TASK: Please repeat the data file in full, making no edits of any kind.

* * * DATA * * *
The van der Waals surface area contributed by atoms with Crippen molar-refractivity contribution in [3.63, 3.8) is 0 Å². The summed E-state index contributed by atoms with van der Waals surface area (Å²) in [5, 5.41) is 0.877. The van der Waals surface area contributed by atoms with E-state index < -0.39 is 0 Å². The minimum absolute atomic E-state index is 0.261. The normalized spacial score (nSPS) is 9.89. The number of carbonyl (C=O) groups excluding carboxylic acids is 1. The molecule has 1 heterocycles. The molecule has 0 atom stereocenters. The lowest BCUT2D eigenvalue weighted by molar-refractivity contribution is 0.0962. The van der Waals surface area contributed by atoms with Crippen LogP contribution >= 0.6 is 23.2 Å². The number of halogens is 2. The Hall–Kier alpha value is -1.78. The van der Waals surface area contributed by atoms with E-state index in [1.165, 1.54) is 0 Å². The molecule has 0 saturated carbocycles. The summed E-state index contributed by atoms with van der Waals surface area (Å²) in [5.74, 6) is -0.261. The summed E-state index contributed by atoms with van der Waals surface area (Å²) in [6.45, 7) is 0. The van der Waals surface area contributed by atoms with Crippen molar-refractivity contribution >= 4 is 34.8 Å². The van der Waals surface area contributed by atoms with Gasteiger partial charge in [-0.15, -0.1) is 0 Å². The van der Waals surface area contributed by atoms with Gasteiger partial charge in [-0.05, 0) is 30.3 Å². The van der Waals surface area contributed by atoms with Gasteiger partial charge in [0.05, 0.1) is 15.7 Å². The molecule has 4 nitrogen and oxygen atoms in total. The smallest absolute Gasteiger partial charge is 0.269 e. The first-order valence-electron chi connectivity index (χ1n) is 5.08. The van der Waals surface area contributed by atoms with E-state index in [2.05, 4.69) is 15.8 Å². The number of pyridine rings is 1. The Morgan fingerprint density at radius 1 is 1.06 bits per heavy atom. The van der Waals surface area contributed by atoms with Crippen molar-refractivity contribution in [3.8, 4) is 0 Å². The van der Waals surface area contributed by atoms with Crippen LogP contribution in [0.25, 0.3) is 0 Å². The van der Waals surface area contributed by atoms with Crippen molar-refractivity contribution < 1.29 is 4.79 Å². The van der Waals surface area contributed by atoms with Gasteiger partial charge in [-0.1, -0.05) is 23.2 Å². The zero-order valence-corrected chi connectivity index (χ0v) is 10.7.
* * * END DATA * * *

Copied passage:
The van der Waals surface area contributed by atoms with Crippen molar-refractivity contribution in [3.63, 3.8) is 0 Å². The summed E-state index contributed by atoms with van der Waals surface area (Å²) in [5, 5.41) is 0.877. The van der Waals surface area contributed by atoms with E-state index < -0.39 is 0 Å². The minimum absolute atomic E-state index is 0.261. The normalized spacial score (nSPS) is 9.89. The number of carbonyl (C=O) groups excluding carboxylic acids is 1. The molecule has 1 heterocycles. The molecule has 0 atom stereocenters. The lowest BCUT2D eigenvalue weighted by molar-refractivity contribution is 0.0962. The van der Waals surface area contributed by atoms with Crippen LogP contribution >= 0.6 is 23.2 Å². The number of halogens is 2. The Hall–Kier alpha value is -1.78. The van der Waals surface area contributed by atoms with E-state index in [1.165, 1.54) is 0 Å². The molecule has 0 saturated carbocycles. The summed E-state index contributed by atoms with van der Waals surface area (Å²) in [5.74, 6) is -0.261. The summed E-state index contributed by atoms with van der Waals surface area (Å²) in [6.45, 7) is 0. The van der Waals surface area contributed by atoms with Crippen molar-refractivity contribution >= 4 is 34.8 Å². The van der Waals surface area contributed by atoms with Gasteiger partial charge in [-0.15, -0.1) is 0 Å². The van der Waals surface area contributed by atoms with Gasteiger partial charge in [-0.05, 0) is 30.3 Å². The van der Waals surface area contributed by atoms with Gasteiger partial charge in [0.05, 0.1) is 15.7 Å². The molecule has 4 nitrogen and oxygen atoms in total. The smallest absolute Gasteiger partial charge is 0.269 e. The first-order valence-electron chi connectivity index (χ1n) is 5.08. The van der Waals surface area contributed by atoms with E-state index in [2.05, 4.69) is 15.8 Å². The number of pyridine rings is 1. The Morgan fingerprint density at radius 1 is 1.06 bits per heavy atom. The van der Waals surface area contributed by atoms with Crippen molar-refractivity contribution in [3.8, 4) is 0 Å². The van der Waals surface area contributed by atoms with Crippen LogP contribution in [0.25, 0.3) is 0 Å². The van der Waals surface area contributed by atoms with Crippen molar-refractivity contribution < 1.29 is 4.79 Å². The van der Waals surface area contributed by atoms with Gasteiger partial charge in [-0.1, -0.05) is 23.2 Å². The zero-order valence-corrected chi connectivity index (χ0v) is 10.7.